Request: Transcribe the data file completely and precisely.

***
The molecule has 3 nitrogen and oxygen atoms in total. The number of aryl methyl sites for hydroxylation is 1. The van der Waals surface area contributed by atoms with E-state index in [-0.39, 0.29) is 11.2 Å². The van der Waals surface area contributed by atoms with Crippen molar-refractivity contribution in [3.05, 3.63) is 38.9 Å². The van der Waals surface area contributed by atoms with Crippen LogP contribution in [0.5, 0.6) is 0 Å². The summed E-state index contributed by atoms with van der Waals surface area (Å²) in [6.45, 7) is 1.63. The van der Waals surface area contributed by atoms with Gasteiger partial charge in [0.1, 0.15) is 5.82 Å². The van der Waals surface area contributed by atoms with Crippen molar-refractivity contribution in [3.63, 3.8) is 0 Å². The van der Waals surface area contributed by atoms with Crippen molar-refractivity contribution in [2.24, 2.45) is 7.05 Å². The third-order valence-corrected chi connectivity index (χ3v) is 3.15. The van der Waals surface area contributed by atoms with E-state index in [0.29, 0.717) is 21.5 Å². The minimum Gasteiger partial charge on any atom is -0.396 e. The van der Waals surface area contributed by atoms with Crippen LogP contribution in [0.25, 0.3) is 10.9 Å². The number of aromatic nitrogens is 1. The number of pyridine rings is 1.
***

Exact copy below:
The molecule has 3 nitrogen and oxygen atoms in total. The number of aryl methyl sites for hydroxylation is 1. The van der Waals surface area contributed by atoms with E-state index in [-0.39, 0.29) is 11.2 Å². The van der Waals surface area contributed by atoms with Crippen molar-refractivity contribution in [3.05, 3.63) is 38.9 Å². The van der Waals surface area contributed by atoms with Crippen LogP contribution in [0.5, 0.6) is 0 Å². The summed E-state index contributed by atoms with van der Waals surface area (Å²) in [6.45, 7) is 1.63. The van der Waals surface area contributed by atoms with Gasteiger partial charge in [0.1, 0.15) is 5.82 Å². The van der Waals surface area contributed by atoms with Crippen molar-refractivity contribution in [3.63, 3.8) is 0 Å². The van der Waals surface area contributed by atoms with Crippen molar-refractivity contribution in [2.24, 2.45) is 7.05 Å². The third-order valence-corrected chi connectivity index (χ3v) is 3.15. The van der Waals surface area contributed by atoms with E-state index in [0.29, 0.717) is 21.5 Å². The minimum Gasteiger partial charge on any atom is -0.396 e. The van der Waals surface area contributed by atoms with Crippen LogP contribution in [0.25, 0.3) is 10.9 Å². The number of aromatic nitrogens is 1. The number of pyridine rings is 1.